The New Jersey Consumer Fraud Act (NJCFA, N.J.S.A. 56:8-1 et seq.), is a powerful consumer protection law that gives New Jersey customers the right to sue businesses for fraud, misrepresentation, and other unlawful practices. The NJCFA prohibits businesses from engaging in any unconscionable, fraudulent, or deceptive practices. In recent years, there has been an uptick in the number of NJCFA lawsuits filed against businesses, particularly auto dealerships. While these lawsuits can be costly and time-consuming to defend, there are some steps businesses can take to prevent claims under the New Jersey Consumer Fraud Act.
Have Clear Policies and Procedures in Place
The first step any business can take to reduce its risk of an NJCFA lawsuit is to have clear policies and procedures in place governing customer interactions. You should tailor these policies to your specific business. However, well-drafted policies and procedures typically cover topics such as return/exchange procedures, advertised specials and pricing, financing terms, and more.
Train Your Employees
Training your employees on these policies and procedures—and holding them accountable to following them—is critical to ensuring compliance. Make sure they know the policies and procedures and document their training.
Be Truthful in Your Advertising and Promotions
Another way to reduce your risk of an NJCFA claim is to make sure that your advertising and promotions are truthful and not misleading. This means avoiding false or unsubstantiated claimsand using clear and conspicuous disclaimers where needed. This includes complying with any statutory requirements regulations enforced by the Division of Consumer Affairs that specific to the business’s industry. In some cases, violating a State statute or regulation, even if there is no intent to deceive, may be a per se violation of the NJCFA.
In short, be upfront about all material terms and conditions.
Additionally, if you run a special or promotion, be sure you can deliver on what you’ve promised. Nothing will anger a customer more—and increase your chances of getting sued—than bait-and-switch tactics.
Avoid Unfair Sales Practices
In addition to being truthful in your advertising, it’s important to avoid unfair sales practices that could cause an NJCFA lawsuit. This includes things like high-pressure sales tactics, making promises you can’t keep, failing to disclose material information, hiding the true cost of a purchase, or engaging in deception or fraud.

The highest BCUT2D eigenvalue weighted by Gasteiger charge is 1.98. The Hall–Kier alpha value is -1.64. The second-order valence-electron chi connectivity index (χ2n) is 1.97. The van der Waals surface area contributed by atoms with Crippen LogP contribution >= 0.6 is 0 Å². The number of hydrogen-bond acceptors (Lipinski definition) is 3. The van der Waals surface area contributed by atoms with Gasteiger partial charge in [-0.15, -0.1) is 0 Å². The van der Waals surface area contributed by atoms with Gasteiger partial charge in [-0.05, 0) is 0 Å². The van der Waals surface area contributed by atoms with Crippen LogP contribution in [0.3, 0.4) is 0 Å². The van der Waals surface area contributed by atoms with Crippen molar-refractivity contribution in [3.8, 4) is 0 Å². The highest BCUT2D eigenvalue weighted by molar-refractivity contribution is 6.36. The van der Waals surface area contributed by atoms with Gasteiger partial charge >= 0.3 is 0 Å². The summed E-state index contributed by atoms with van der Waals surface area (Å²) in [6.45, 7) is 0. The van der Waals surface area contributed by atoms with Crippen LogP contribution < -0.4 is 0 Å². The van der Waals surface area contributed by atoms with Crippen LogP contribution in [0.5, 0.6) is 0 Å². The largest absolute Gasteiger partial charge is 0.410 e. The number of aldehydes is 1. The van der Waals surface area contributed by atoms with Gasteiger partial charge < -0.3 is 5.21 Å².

Practices That Violate the NJCFA
The NJCFA identifies several specific illegal actions by businesses and their employees:
And there are more-many more.
The NJCFA imposes strict liability on businesses that engage in unconscionable, fraudulent, or deceptive practices.
Penalties Under the NJCFA
If your business is accused of violating the NJCFA, you could face significant penalties, including attorneys’ fees, and treble damages.
If your business is found to have violated the NJCFA, you will pay damages to the consumer who was harmed. Treble damages are three times the amount of actual damages suffered by the consumer and can also be quite large.
In addition, under the NJCFA, consumers may recover their attorneys’ fees from the businesses that violate the Act. As you can see, the potential financial exposure for violating the NJCFA can be significant.
Experienced New Jersey Consumer Fraud Act Defense Attorneys
The NJCFA has existed since 1960. As amended over the years, it is one of the strongest consumer protection statutes in the country. However, as with most laws to protect citizens, it can be misused by the intended beneficiaries of the statute. The business litigation attorneys at Schiller, Pittenger & Gaffney, P.C., have extensive experience successfully representing businesses, owners and their employees who are facing NJCFA claims and suits.
Therefore, if your business is facing a NCFA claim, contact the civil litigation attorneys in their Scotch Plains office at 908-490-0444 for help. You can also email them here.